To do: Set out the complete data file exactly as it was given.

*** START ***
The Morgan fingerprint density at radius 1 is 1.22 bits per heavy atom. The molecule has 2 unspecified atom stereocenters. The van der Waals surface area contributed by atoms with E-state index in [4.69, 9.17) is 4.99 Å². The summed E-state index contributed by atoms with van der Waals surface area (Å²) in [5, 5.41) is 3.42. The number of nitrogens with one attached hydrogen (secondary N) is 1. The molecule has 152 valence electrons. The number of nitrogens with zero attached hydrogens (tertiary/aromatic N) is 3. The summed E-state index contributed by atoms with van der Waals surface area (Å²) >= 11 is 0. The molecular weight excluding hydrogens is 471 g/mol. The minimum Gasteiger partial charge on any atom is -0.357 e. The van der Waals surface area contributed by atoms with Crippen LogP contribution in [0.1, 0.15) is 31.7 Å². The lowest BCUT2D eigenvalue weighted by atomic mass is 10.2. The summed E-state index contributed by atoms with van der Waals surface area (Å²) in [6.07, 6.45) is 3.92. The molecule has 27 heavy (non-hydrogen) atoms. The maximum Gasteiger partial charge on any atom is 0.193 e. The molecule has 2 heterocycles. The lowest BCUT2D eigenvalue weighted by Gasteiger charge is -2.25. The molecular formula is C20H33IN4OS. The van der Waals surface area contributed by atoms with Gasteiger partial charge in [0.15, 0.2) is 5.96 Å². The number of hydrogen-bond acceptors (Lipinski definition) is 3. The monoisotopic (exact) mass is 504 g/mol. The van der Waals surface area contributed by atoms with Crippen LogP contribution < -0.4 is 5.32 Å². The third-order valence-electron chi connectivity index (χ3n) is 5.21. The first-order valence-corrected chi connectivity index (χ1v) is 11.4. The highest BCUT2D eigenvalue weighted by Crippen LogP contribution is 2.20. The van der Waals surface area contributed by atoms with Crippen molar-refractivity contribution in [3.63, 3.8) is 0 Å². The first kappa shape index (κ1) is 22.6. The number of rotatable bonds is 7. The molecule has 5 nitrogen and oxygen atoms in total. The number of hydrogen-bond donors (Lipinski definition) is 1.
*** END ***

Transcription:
The Morgan fingerprint density at radius 1 is 1.22 bits per heavy atom. The molecule has 2 unspecified atom stereocenters. The van der Waals surface area contributed by atoms with E-state index in [4.69, 9.17) is 4.99 Å². The summed E-state index contributed by atoms with van der Waals surface area (Å²) in [5, 5.41) is 3.42. The number of nitrogens with one attached hydrogen (secondary N) is 1. The molecule has 152 valence electrons. The number of nitrogens with zero attached hydrogens (tertiary/aromatic N) is 3. The summed E-state index contributed by atoms with van der Waals surface area (Å²) >= 11 is 0. The molecular weight excluding hydrogens is 471 g/mol. The minimum Gasteiger partial charge on any atom is -0.357 e. The van der Waals surface area contributed by atoms with Crippen LogP contribution in [0.1, 0.15) is 31.7 Å². The lowest BCUT2D eigenvalue weighted by atomic mass is 10.2. The summed E-state index contributed by atoms with van der Waals surface area (Å²) in [6.07, 6.45) is 3.92. The molecule has 27 heavy (non-hydrogen) atoms. The maximum Gasteiger partial charge on any atom is 0.193 e. The molecule has 2 heterocycles. The lowest BCUT2D eigenvalue weighted by Gasteiger charge is -2.25. The molecular formula is C20H33IN4OS. The van der Waals surface area contributed by atoms with Gasteiger partial charge in [0.15, 0.2) is 5.96 Å². The number of hydrogen-bond acceptors (Lipinski definition) is 3. The monoisotopic (exact) mass is 504 g/mol. The van der Waals surface area contributed by atoms with Crippen LogP contribution < -0.4 is 5.32 Å². The third-order valence-electron chi connectivity index (χ3n) is 5.21. The first-order valence-corrected chi connectivity index (χ1v) is 11.4. The highest BCUT2D eigenvalue weighted by Crippen LogP contribution is 2.20. The van der Waals surface area contributed by atoms with Crippen molar-refractivity contribution in [3.63, 3.8) is 0 Å². The first kappa shape index (κ1) is 22.6. The number of rotatable bonds is 7. The molecule has 5 nitrogen and oxygen atoms in total. The number of hydrogen-bond donors (Lipinski definition) is 1.